The decision to reject Freyja’s application was based, among other things, on the agency’s assessment that she did not fulfill the requirement of being in overall good health. (Freyja, who is a former Bright Future MP and disability rights activist, has a genetic disorder called Osteogenesis imperfecta.) The agency also stated that there is no information or research available on how foster situations work out when the foster parent utilizes user-led personal assistance services, as Freyja does.

According to Landsréttur, laws related to people with disabilities state that in relevant situations, a person’s general health should be assessed without reference to their disability. User-led personal assistance services are, moreover, aimed at helping the recipient overcome limitations in their daily lives to whatever extent is possible and to better allow them to participate in society to the fullest extent.

Landsréttur determined that Freyja’s application had been rejected on the basis of her disability and was, therefore, illegal. This then renders the Child Protection Agency’s decision invalid.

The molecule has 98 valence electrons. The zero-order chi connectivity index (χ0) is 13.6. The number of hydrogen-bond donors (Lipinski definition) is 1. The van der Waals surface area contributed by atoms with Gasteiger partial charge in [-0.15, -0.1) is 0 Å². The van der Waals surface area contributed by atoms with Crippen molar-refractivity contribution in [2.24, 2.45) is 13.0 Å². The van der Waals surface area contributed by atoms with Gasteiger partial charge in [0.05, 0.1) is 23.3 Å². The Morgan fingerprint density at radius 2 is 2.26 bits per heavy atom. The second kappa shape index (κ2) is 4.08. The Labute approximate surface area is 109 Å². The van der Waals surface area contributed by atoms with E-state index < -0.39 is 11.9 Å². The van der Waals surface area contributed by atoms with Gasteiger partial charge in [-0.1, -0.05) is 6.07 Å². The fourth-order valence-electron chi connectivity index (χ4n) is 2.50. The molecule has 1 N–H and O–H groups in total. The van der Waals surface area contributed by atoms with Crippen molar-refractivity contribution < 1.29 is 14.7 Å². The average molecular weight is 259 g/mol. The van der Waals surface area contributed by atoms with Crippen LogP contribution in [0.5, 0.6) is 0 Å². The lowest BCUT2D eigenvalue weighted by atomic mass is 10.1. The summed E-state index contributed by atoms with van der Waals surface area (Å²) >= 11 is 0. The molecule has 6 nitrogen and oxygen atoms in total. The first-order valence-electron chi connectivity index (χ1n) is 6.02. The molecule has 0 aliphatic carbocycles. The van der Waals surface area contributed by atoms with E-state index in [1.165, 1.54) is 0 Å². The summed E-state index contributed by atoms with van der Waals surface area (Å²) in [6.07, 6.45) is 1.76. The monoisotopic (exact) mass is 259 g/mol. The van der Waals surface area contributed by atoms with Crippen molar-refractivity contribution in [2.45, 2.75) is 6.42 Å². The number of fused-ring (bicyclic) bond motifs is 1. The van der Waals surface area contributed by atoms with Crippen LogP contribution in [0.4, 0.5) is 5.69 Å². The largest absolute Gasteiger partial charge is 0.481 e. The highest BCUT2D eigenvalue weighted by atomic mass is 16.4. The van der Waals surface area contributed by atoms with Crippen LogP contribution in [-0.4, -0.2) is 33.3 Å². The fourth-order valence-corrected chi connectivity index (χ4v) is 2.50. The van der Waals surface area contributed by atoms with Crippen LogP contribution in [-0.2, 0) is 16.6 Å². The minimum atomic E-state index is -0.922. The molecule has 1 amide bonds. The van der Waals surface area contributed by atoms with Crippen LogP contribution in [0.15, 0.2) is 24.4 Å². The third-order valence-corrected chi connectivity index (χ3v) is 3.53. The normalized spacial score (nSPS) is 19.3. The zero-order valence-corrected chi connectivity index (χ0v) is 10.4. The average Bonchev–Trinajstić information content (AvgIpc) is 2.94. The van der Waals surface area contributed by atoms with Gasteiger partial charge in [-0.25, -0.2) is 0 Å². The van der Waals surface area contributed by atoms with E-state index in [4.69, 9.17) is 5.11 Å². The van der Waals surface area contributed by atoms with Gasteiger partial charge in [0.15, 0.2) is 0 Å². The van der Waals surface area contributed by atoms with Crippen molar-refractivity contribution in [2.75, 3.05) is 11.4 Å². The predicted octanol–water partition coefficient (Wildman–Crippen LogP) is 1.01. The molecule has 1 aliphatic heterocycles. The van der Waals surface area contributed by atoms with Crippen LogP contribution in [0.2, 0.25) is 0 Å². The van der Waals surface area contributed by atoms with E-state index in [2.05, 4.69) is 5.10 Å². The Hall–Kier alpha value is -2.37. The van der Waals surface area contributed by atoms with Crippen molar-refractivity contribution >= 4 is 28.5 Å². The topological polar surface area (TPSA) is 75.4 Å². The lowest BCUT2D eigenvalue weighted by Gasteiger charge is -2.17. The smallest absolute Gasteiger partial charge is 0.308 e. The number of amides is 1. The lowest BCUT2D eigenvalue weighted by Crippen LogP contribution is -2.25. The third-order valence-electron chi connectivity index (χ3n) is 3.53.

Man in Wheelchair Attacked at Home

missing woman

A man in his twenties has been arrested on suspicion of taking part in an attack on a man in a wheelchair at the victim’s own home, RÚV reports.

Per Assistant Chief Constable Guðmundur Páll Jónsson, the attack took place on Thursday morning in an apartment building in downtown Reykjavík. Two men and a woman knocked on the victim’s back window and so the man opened his back door and went out onto the deck to see what they wanted. “As soon as he opened the door, two assailants came running in and turned over his wheelchair so that the man was left lying on the deck outside of his apartment,” reported Guðmundur Páll. The assailants then stole the victim’s computer and other valuables.